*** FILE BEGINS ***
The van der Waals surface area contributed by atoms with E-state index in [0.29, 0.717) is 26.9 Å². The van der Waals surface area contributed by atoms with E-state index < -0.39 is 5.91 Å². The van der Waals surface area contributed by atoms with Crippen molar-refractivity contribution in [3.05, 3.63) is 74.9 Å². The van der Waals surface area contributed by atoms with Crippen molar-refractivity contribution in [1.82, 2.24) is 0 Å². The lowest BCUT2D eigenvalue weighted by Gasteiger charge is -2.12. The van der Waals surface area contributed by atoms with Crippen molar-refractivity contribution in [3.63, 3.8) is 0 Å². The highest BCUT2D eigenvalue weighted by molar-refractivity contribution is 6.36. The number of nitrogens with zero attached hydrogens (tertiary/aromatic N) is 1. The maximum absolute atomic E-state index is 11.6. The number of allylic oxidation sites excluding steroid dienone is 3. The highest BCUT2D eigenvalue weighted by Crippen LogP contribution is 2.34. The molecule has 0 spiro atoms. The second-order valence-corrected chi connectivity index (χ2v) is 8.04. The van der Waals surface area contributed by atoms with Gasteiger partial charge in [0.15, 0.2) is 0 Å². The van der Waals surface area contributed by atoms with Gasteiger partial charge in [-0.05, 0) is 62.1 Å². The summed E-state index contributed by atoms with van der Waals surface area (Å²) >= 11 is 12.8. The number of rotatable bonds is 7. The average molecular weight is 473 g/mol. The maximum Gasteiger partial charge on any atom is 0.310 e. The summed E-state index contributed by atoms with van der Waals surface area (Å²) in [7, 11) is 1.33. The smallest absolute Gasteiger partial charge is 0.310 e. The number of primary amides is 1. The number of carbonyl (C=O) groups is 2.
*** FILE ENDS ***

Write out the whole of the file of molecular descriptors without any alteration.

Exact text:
The van der Waals surface area contributed by atoms with E-state index in [0.29, 0.717) is 26.9 Å². The van der Waals surface area contributed by atoms with E-state index < -0.39 is 5.91 Å². The van der Waals surface area contributed by atoms with Crippen molar-refractivity contribution in [3.05, 3.63) is 74.9 Å². The van der Waals surface area contributed by atoms with Crippen molar-refractivity contribution in [1.82, 2.24) is 0 Å². The lowest BCUT2D eigenvalue weighted by Gasteiger charge is -2.12. The van der Waals surface area contributed by atoms with Crippen molar-refractivity contribution in [3.63, 3.8) is 0 Å². The highest BCUT2D eigenvalue weighted by molar-refractivity contribution is 6.36. The number of nitrogens with zero attached hydrogens (tertiary/aromatic N) is 1. The maximum absolute atomic E-state index is 11.6. The number of allylic oxidation sites excluding steroid dienone is 3. The highest BCUT2D eigenvalue weighted by Crippen LogP contribution is 2.34. The molecule has 0 spiro atoms. The second-order valence-corrected chi connectivity index (χ2v) is 8.04. The van der Waals surface area contributed by atoms with Gasteiger partial charge in [0.15, 0.2) is 0 Å². The van der Waals surface area contributed by atoms with Gasteiger partial charge in [-0.05, 0) is 62.1 Å². The summed E-state index contributed by atoms with van der Waals surface area (Å²) >= 11 is 12.8. The number of rotatable bonds is 7. The average molecular weight is 473 g/mol. The maximum Gasteiger partial charge on any atom is 0.310 e. The summed E-state index contributed by atoms with van der Waals surface area (Å²) in [7, 11) is 1.33. The smallest absolute Gasteiger partial charge is 0.310 e. The number of primary amides is 1. The number of carbonyl (C=O) groups is 2.